She also said that Mr. Elop, 46, a Canadian who had run Microsoft’s business software division, and the first non-Finnish chief executive, would not give interviews yet. He began work on Sept. 21, and is spending his first weeks meeting with Nokia employees, suppliers, phone operators and software developers.


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“I am sure there are things we could have done better and innovations we missed,” Ms. Suominen added. “But that happens to all companies. We have been very successful with some other innovations.”

She cited Nokia’s large patent portfolio and its 770 Internet Tablet, a compact, flat-screen device without a phone, released in 2005. It worked with a pen stylus and was made for Internet browsing but is no longer sold.

Henry Tirri, who leads Nokia’s long-term research unit, mentioned the development of Chinese character recognition, a social networking service for India and software that makes panoramic photos from a series of images. None have been matched by rivals, he said. But none have been game changers, as the iPhone was.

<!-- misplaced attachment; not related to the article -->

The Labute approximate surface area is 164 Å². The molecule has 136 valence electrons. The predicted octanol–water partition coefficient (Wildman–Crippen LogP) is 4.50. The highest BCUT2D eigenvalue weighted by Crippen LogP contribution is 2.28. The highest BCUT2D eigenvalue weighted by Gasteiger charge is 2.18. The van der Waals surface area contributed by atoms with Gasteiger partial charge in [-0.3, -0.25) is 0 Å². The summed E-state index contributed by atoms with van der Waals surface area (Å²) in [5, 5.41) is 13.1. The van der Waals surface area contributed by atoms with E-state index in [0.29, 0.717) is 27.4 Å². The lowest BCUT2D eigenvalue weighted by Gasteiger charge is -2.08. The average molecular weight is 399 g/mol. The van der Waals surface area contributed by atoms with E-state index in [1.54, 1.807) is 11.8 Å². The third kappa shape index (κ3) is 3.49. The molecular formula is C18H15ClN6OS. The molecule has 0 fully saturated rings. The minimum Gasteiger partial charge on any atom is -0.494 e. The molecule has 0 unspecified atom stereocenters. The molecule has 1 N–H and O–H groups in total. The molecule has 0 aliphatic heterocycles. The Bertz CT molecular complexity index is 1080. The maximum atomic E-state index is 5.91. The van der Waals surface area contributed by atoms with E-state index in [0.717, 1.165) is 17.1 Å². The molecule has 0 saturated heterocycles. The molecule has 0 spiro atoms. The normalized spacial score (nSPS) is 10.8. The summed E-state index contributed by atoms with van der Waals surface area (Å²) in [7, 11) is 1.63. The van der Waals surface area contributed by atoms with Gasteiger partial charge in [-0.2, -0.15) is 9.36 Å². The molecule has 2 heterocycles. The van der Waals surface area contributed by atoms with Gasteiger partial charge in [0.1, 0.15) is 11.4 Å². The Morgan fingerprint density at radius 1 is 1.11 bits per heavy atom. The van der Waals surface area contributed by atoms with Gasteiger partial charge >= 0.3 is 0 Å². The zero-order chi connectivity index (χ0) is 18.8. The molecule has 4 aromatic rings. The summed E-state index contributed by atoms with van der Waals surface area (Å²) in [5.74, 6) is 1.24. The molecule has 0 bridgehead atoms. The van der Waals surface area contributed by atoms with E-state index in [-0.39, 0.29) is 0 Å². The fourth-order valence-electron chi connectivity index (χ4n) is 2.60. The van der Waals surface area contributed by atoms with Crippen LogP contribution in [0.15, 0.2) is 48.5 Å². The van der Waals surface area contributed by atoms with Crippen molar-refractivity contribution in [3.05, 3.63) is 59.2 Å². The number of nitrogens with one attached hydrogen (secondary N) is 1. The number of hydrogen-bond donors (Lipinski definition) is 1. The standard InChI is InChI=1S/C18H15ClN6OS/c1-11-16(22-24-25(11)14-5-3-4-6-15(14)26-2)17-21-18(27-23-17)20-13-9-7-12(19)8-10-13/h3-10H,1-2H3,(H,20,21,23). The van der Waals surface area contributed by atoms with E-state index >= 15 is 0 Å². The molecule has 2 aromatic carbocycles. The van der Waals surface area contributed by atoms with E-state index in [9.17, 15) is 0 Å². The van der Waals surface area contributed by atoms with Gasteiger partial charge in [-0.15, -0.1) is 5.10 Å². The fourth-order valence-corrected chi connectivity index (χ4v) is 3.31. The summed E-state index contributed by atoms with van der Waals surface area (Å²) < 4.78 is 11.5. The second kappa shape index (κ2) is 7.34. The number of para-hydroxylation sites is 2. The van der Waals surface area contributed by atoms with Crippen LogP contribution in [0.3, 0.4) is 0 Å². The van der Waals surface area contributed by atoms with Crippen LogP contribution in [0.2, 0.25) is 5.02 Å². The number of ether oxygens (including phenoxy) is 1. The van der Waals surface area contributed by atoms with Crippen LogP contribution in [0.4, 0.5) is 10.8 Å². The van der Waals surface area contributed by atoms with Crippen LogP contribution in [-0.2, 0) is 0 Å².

Mr. Tirri, whose unit has about 600 employees at 12 sites worldwide, said the company was trying to change its culture. “We have made a real effort to transform and open the research channels” since 2004, he said.

As of June, Nokia controlled 40.3 percent of the worldwide market for mobile phones, down from 40.7 percent a year earlier, according to Strategy Analytics, a research firm. That global share has remained relatively constant over the last decade.